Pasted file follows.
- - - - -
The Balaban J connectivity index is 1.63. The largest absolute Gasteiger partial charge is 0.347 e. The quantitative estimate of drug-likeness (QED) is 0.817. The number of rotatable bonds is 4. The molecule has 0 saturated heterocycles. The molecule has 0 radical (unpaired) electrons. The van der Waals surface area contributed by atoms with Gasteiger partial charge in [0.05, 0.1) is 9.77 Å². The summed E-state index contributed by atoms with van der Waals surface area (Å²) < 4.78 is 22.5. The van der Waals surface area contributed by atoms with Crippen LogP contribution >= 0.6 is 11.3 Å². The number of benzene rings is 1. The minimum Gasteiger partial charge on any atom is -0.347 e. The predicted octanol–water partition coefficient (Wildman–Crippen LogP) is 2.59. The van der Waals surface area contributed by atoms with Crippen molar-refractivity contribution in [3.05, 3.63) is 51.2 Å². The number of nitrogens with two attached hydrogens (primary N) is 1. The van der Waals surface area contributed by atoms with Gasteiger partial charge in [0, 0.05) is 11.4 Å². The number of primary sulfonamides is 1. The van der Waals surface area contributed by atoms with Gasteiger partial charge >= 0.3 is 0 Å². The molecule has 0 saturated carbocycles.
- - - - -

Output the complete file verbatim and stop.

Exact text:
The Balaban J connectivity index is 1.63. The largest absolute Gasteiger partial charge is 0.347 e. The quantitative estimate of drug-likeness (QED) is 0.817. The number of rotatable bonds is 4. The molecule has 0 saturated heterocycles. The molecule has 0 radical (unpaired) electrons. The van der Waals surface area contributed by atoms with Gasteiger partial charge in [0.05, 0.1) is 9.77 Å². The summed E-state index contributed by atoms with van der Waals surface area (Å²) < 4.78 is 22.5. The van der Waals surface area contributed by atoms with Crippen LogP contribution >= 0.6 is 11.3 Å². The number of benzene rings is 1. The minimum Gasteiger partial charge on any atom is -0.347 e. The predicted octanol–water partition coefficient (Wildman–Crippen LogP) is 2.59. The van der Waals surface area contributed by atoms with Crippen molar-refractivity contribution in [3.05, 3.63) is 51.2 Å². The number of nitrogens with two attached hydrogens (primary N) is 1. The van der Waals surface area contributed by atoms with Gasteiger partial charge in [0, 0.05) is 11.4 Å². The number of primary sulfonamides is 1. The van der Waals surface area contributed by atoms with Gasteiger partial charge >= 0.3 is 0 Å². The molecule has 0 saturated carbocycles.